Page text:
What are monitoring , review and evaluation

  • Derek Gill and Susy Frankel “Learning the Way Forward? The Role of Monitoring, Evaluation and Review” (Cross-cutting theme paper prepared for the NZ Law Foundation Regulatory Reform Project, 2013). The distinction in types of ex post evaluations is an important one. In formative evaluations the focus is on ‘are we doing things right’ while in summative evaluations the focus is on ‘are we doing the right things’. Summative evaluations can be used to assist in answering three questions: is the regulation still necessary, is the regulation efficient (does it achieve the objectives at a lesser cost than other alternatives) and is the regulation effective in achieving the objectives.[9] The focus of the questions that the evaluation is to answer will frame the approach taken, what data is privileged over other information and what the evaluation might conclude. Unlike evaluation, there are no textbooks, journals of monitoring or a professional body for monitors. ‘Monitoring’ is a practice but not a profession. The plain English definition of monitoring is “to be aware of the state of a system and to observe for any changes that occur” which implies “surveillance that is arms-length from that responsible body.” [10] Monitoring collects data on what is happening that can be used to inform any review or evaluation that is undertaken. Monitoring can indicate what has happened and sometimes insights into ‘how’ it happened while evaluation provides information on ‘why’. In this paper we use the term ‘review’ to describe a deliberative examination with a view to taking action. Reviews can occur at two levels. They can occur at the level of an individual case or transaction as a means of providing an assessment of procedure and fairness of process. Reviews can also be focussed on the overall regime and its effectiveness, drawing upon evaluations where these are available.

Learning from accountability processes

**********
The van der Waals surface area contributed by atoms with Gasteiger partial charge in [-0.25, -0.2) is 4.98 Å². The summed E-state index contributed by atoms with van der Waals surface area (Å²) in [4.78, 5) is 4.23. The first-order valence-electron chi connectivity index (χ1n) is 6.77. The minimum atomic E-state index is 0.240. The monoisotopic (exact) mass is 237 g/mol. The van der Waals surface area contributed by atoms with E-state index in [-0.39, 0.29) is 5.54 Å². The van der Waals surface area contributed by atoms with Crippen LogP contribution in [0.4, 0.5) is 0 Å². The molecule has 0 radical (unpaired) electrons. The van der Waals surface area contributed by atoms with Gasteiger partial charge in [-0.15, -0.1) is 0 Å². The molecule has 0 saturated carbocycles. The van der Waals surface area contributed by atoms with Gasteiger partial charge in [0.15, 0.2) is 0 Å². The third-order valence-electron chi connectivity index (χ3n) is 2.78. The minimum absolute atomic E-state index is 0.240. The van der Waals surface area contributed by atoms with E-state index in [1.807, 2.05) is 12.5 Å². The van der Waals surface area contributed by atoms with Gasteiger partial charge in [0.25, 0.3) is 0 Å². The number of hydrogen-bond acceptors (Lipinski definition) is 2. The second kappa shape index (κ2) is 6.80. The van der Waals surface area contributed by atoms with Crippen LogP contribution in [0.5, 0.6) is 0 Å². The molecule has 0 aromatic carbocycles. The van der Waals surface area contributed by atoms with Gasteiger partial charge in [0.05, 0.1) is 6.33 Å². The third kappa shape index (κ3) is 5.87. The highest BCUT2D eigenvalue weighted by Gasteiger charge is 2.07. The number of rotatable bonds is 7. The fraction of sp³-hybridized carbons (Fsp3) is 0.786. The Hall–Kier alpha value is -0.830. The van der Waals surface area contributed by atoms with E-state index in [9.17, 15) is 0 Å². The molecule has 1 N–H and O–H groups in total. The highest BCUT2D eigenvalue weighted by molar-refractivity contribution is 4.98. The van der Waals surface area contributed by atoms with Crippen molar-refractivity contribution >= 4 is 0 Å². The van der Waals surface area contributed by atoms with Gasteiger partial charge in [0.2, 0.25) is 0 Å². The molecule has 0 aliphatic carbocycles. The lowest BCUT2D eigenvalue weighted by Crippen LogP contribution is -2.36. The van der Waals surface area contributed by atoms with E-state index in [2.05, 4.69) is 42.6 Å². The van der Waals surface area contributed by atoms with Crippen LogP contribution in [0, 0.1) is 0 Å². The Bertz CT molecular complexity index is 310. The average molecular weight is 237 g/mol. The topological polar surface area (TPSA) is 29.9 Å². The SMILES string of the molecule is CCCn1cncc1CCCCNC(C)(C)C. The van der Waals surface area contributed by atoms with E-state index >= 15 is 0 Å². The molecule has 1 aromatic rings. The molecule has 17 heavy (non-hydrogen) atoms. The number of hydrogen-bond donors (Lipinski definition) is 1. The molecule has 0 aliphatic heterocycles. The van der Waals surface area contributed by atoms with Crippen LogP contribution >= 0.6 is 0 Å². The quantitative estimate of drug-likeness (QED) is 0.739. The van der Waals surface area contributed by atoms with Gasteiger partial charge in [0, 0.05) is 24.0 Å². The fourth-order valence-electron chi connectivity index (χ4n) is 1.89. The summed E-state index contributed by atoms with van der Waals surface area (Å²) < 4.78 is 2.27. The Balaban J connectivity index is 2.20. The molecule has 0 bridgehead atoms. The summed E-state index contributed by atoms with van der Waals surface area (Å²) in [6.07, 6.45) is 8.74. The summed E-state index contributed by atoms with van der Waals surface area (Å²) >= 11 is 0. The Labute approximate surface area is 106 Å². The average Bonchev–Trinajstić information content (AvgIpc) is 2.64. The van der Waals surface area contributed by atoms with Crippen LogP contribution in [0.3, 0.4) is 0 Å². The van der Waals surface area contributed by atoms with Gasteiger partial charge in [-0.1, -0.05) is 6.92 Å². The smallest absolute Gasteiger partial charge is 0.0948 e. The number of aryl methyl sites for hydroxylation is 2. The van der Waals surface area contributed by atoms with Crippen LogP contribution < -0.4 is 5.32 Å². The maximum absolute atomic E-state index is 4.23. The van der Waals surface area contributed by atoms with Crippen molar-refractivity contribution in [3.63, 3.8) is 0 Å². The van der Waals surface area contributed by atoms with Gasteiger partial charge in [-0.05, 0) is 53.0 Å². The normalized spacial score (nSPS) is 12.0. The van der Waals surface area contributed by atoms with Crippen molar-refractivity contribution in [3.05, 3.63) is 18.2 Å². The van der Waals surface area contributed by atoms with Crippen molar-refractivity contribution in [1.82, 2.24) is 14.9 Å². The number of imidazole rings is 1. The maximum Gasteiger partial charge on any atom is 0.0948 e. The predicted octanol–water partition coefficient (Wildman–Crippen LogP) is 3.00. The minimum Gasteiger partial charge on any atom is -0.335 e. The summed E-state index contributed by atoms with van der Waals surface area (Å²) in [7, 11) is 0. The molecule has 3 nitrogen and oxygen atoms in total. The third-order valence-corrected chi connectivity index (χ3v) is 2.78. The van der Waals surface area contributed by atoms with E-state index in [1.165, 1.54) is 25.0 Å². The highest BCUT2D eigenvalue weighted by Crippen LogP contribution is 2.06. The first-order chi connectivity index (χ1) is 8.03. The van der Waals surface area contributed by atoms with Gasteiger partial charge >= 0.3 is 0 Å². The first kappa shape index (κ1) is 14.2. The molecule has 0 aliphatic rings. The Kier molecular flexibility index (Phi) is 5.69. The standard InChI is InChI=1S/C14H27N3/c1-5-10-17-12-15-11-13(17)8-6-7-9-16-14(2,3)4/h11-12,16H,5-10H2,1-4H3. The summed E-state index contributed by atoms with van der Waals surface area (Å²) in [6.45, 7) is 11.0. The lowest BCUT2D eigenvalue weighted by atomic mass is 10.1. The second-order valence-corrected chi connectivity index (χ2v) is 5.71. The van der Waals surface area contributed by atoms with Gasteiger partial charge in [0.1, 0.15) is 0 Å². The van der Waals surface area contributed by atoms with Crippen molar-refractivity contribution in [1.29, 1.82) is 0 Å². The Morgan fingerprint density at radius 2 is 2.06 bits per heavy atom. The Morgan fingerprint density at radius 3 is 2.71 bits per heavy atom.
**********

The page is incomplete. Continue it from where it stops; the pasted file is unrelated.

• Derek Gill and Susy Frankel “Learning the Way Forward? The Role of Monitoring, Evaluation and Review” (Cross-cutting theme paper prepared for the NZ Law Foundation Regulatory Reform Project, 2013). New Zealand, like other OECD countries, has been active in developing a regulatory management system since the mid-1980s but the prime focus has been posing ‘big policy’ questions to review the flow of new regulations rather that reviewing how the stock of existing regulations is implemented, enforced, monitored, evaluated and reviewed. This paper is concerned with the review of existing regulations – through monitoring, evaluation or ad hoc or programmed review. This paper discusses the existing formal requirements for review of central government regulations and how these requirements compare with practice. The research finds that the formal requirements for review of existing regulations are limited relative to other comparable jurisdictions and underdeveloped relative to the provisions which apply to new regulations. The paucity of monitoring, evaluation or programmed review is paradoxical, particularly in the face of uncertainty about the effectiveness of regulation. The paper concludes with a discussion of the policy implications and the lessons for the overall regulatory reform project. A consistent finding from this project is that regulation can be characterised as a process of learning and experimentation. The very uncertainty about the impact and effectiveness of regulation creates an imperative to actively manage the stock of regulation. It suggests the need for more regulation of meta-regulation by introducing compulsory new requirements for all proposals for new regulations proportionate to their significance. These requirements should include a monitoring and measurement plan, a discussion of review options as well as an evaluation plan.